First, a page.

Section 19, Rule 70 of the 1997 Rules of Civil Procedure reads:
Section 19. Immediate execution of judgment; how to stay same.–If judgment is rendered against the defendant, execution shall issue immediately upon motion unless an appeal has been perfected and the defendant to stay execution files a sufficient supersedeas bond, approved by the Municipal Trial Court and executed in favor of the plaintiff to pay the rents, damages, and costs accruing down to the time of the judgment appealed from, and unless, during the pendency of the appeal, he deposits with the appellate court the amount of rent due from time to time under the contract, if any, as determined by the judgment of the Municipal Trial Court. In the absence of a contract, he shall deposit with the Regional Trial Court the reasonable value of the use and occupation of the premises for the preceding month or period at the rate determined by the judgment of the lower court on or before the tenth day of each succeeding month or period. The supersedeas bond shall be transmitted by the Municipal Trial Court, with the papers, to the clerk of the Regional Trial Court to which the action is appealed.
All amounts so paid to the appellate court shall be deposited with said court or authorized government depositary bank, and shall be held there until the final disposition of the appeal, unless the court, by agreement of the interested parties, or in the absence of reasonable grounds of opposition to a motion to withdraw, or for justifiable reasons, shall decree otherwise. Should the defendant fail to make the payments above prescribed from time to time during the pendency of the appeal, the appellate court, upon motion of the plaintiff, and upon proof of such failure, shall order the execution of the judgment appealed from with respect to the restoration of possession, but such execution shall not be a bar to the appeal taking its course until the final disposition thereof on the merits.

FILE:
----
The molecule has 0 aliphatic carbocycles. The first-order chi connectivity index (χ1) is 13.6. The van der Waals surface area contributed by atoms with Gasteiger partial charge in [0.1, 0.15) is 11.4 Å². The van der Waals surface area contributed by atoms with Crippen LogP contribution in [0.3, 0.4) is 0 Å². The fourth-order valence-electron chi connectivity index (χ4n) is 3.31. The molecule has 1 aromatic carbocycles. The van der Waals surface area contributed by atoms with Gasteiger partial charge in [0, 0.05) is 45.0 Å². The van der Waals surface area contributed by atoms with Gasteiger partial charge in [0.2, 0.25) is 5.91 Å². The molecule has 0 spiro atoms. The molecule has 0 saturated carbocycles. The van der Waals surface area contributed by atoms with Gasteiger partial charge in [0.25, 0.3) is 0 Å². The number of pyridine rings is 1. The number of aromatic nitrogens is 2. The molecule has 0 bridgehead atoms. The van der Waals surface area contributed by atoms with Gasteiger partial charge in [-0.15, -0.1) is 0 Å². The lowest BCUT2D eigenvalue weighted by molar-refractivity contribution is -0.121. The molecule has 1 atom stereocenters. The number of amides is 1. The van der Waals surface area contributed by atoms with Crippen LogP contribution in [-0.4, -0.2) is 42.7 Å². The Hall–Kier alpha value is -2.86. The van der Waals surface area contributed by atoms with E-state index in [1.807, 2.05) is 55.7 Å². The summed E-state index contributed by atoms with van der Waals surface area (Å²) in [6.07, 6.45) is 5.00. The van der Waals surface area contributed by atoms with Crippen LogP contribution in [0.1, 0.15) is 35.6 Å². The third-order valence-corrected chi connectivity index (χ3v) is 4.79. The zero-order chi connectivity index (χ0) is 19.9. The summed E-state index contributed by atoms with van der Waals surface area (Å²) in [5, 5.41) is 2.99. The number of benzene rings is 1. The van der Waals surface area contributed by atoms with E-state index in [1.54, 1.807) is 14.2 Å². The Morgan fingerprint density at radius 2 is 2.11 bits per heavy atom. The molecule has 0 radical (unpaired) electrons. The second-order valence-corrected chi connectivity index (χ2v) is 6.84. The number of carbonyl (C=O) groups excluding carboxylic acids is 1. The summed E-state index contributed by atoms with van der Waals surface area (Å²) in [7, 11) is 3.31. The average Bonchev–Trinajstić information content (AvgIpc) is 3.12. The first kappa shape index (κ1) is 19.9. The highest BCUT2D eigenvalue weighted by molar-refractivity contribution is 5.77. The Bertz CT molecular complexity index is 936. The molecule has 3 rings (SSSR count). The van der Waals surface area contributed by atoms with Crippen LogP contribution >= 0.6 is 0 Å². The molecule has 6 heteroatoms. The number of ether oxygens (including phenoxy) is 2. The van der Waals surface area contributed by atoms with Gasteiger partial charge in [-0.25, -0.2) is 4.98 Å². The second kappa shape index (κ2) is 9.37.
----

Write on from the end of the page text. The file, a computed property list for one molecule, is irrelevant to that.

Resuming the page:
After the case is decided by the Regional Trial Court, any money paid to the court by the defendant for purposes of the stay of execution shall be disposed of in accordance with the provisions of the judgment of the Regional Trial Court. In any case wherein it appears that the defendant has been deprived of the lawful possession of land or building pending the appeal by virtue of the execution of the judgment of the Municipal Trial Court, damages for such deprivation of possession and restoration of possession and restoration of possession may be allowed the defendant in the judgment of the Regional Trial Court disposing of the appeal.
Here, there was no indication of the date when the petitioner filed her notice of appeal. Her petition stated simply that she had filed a "timely notice of appeal which was given due course without the respondents filing a motion for execution in the Municipal Trial Court of Alcala, the court a quo."11 On the other hand, the Spouses Lopez filed in the RTC their motion for execution pending appeal on February 19, 2004.
The ruling in Chua v. Court of Appeals12 is instructive on the means of staying the immediate execution of a judgment in an ejectment case, to wit: